Can I Make a Will Without a Solicitor?

We frequently encounter homemade Wills during the probate and estate administration process. As such, we see first-hand how DIY Wills can cause issues for the loved ones who are left behind.

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By Nicola Briggs - 4th May 2021

It is perfectly possible to write your own Will. You can also pay someone who has no legal experience to write your Will for you. However, neither option is recommended. This is because you won’t necessarily know what provisions to include – and what to exclude. This could actually invalidate your Will, making the document entirely useless. Your estate will then be administered according to the rules of intestacy instead, which might not correspond with your wishes.

DIY Wills – a false economy

You might be tempted to write your own Will, on account of the fact that you won’t incur any legal costs. But actually, this could be a false economy.

It is true that when you ask a solicitor to write your Will, there will be a fee to pay. But within that fee you are purchasing the solicitor’s extensive knowledge about inheritance tax, capital gains tax, stamp duty land tax, English property law, trusts, and agricultural and business property relief. You will also receive bespoke advice regarding:

  • Your family and financial circumstances
  • The roles and suitability of Executors and guardians
  • The use of life interest trusts, discretionary trusts or disabled persons’ trusts
  • The rights of occupation of properties
  • Possible claims against the estate
  • The likely incidence of care home fees

Therefore, you are benefitting from the solicitor’s years of training, and their continuing compulsory annual training. You also enjoy the added protection offered by the governance of solicitors by the Solicitors Regulation Authority (SRA). The SRA is the regulatory body that ensures solicitors are properly insured and hold current practicing certificates.

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Problems with DIY Wills

With a DIY Will, however, you have no expert input. This is potentially very dangerous. After all, a Will is a legal document. It should be drawn up by a legal professional. Without this help, it is very possible that you will make mistakes, in turn creating a number of problems for your family. At best, there may be some confusion as to who should receive a particular gift. At worst, a gift could fail or the entire Will could be deemed invalid. If the latter happens, then your estate will be treated as if you died ‘intestate’, meaning without a valid Will in place. Any wishes you expressed during your lifetime will be ignored, and your estate will be administered according to the rules of intestacy instead.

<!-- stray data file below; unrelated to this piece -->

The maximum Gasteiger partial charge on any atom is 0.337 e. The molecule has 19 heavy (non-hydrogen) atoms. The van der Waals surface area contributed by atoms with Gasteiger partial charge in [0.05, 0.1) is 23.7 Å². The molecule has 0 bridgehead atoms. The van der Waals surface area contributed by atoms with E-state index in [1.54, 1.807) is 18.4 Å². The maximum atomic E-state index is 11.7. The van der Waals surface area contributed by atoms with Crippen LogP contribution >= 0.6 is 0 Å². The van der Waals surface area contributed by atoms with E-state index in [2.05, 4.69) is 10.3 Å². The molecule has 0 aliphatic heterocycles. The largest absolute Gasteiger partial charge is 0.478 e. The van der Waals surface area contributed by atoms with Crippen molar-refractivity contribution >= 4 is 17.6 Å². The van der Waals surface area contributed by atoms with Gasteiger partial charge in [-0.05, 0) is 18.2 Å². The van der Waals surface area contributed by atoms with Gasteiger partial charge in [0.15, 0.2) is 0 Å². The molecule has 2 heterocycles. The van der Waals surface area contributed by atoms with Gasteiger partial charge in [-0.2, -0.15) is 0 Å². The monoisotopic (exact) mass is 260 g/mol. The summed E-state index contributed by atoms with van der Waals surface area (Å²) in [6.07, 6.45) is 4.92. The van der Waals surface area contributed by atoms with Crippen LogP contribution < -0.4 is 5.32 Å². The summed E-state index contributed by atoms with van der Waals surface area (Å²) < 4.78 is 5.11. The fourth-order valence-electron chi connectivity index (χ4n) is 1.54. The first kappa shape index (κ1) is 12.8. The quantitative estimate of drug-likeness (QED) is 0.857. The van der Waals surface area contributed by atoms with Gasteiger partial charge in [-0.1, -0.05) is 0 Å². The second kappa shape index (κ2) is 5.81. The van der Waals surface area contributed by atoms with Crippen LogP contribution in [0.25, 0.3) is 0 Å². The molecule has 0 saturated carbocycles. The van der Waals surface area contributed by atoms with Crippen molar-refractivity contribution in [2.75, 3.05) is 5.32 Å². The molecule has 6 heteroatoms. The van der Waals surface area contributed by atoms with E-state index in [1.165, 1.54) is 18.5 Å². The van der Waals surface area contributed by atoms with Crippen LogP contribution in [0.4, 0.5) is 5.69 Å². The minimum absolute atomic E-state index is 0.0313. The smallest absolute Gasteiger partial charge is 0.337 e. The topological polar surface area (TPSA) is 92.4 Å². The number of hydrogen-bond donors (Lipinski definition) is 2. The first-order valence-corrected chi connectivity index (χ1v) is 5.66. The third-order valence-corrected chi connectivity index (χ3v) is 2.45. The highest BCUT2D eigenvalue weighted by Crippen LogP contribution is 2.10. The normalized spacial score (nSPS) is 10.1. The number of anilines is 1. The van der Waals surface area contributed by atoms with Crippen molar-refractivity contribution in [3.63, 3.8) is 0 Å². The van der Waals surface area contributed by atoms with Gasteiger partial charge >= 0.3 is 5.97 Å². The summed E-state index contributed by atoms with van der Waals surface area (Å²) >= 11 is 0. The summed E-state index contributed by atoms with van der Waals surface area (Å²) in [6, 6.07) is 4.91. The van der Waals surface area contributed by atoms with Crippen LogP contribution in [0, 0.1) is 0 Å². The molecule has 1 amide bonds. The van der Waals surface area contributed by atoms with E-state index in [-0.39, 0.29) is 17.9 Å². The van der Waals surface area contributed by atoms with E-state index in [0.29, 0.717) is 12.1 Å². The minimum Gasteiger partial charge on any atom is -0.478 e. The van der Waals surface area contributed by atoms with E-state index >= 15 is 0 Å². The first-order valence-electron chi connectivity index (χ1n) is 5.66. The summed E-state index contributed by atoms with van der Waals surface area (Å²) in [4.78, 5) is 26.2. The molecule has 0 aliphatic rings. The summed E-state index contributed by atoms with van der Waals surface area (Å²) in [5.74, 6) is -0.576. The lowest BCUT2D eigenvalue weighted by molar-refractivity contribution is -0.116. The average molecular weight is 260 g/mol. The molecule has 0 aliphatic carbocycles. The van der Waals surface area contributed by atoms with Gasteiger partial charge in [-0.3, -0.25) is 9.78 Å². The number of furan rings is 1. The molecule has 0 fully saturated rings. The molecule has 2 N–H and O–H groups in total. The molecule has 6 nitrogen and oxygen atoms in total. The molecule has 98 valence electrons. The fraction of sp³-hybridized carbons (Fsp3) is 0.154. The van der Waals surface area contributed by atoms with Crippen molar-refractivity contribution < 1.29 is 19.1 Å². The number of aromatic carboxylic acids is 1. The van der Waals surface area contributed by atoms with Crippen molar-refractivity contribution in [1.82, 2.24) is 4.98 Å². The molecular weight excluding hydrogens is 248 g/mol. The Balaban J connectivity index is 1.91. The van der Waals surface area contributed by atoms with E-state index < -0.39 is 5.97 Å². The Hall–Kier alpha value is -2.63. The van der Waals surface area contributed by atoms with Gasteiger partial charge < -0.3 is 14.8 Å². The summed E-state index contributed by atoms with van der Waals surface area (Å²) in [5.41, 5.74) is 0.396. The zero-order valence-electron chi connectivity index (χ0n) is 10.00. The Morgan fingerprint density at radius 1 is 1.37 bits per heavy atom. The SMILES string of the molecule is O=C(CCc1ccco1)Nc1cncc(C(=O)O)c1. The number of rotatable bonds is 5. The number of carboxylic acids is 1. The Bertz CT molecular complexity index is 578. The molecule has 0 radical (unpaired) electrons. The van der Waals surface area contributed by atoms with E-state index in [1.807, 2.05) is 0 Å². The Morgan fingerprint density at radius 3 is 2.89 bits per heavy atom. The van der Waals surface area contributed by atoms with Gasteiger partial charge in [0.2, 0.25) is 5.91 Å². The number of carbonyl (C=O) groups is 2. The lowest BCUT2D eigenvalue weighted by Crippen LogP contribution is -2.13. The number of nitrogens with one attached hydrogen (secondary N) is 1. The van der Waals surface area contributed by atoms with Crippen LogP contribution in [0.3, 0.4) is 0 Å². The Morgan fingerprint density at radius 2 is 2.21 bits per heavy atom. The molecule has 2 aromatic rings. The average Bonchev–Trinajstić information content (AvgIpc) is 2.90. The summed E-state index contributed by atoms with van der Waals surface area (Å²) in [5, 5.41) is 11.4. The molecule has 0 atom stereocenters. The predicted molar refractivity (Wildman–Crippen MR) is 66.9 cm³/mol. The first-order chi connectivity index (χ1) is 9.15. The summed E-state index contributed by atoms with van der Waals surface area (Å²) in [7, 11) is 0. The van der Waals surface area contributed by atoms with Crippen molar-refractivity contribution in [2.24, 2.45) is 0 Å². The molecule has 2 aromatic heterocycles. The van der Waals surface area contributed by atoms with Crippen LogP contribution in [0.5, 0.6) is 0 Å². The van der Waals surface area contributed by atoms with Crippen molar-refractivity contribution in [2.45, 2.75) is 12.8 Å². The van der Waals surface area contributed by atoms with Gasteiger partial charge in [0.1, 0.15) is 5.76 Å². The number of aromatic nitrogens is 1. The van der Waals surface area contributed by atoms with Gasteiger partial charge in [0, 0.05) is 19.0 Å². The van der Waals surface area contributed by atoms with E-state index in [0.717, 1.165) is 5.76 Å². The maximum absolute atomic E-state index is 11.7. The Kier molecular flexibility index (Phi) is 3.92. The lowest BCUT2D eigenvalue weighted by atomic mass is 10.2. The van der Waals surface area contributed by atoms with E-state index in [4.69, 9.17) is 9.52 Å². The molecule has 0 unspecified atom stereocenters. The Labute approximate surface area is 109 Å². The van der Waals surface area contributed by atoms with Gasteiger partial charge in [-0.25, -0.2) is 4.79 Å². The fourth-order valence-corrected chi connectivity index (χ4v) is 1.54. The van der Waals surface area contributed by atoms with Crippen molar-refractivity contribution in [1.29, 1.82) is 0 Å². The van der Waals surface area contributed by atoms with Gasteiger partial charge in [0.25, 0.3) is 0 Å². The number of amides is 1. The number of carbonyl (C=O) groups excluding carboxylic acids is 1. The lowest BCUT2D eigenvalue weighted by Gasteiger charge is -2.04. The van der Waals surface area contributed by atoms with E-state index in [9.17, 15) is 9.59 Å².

Even a very basic error can invalidate the Will, such as failing to sign it. This could mean that certain loved ones are not provided for, and that your wishes remain unfulfilled. It could also lead to bitter in-fighting amongst your friends and family, along with lengthy (and very costly) court proceedings. When you consider these potential consequences, the cost of a Wills Solicitor pales in comparison.

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Real-life examples

We frequently encounter homemade Wills during the probate and estate administration process. As such, we see first-hand how DIY Wills can cause issues for the loved ones who are left behind. Some real-life examples include:

  • A beneficiary under the Will who acted as witness, thereby preventing them from receiving their inheritance.
  • A testator who purchased a pre-printed Will and did not complete the relevant sections, resulting in the failure of a gift.
  • A testator who focused on the gifts they wished to make and failed to deal with the residuary estate (this being anything not already mentioned) thereby creating a partial intestacy.
  • A testator who left a house without specifying if the mortgage was to be paid out of the residuary estate or by the person to whom the house was gifted.
  • A testator who left jewellery to family without defining who should fall in to that description.

In each and every case, we have had to explain to the family that these problems need never have arisen, had professional advice been taken at the drafting stage.

Speak to our Wills solicitors

If you would like to make a Will, please contact us at Aticus Law. We can write a Will that fulfils your wishes, is legally valid, and helps protect your estate from disgruntled beneficiaries.

Once we have settled the draft Will with you, we ensure that it is properly executed. A due process has to be followed to ensure that the Will is valid. Should there be a question as to the validity of the Will, we are on hand to provide evidence that you, the person signing the Will, had full mental capacity, were able to understand the contents of the Will, agreed to the contents of the Will and were not subject to any undue influence or pressure. It may be necessary to give this evidence to the probate registry to enable a Grant of Representation to be obtained, or to a court in the event that the Will is contested.

Call us today or email info@aticuslaw.co.uk to book a consultation with one of our experts.

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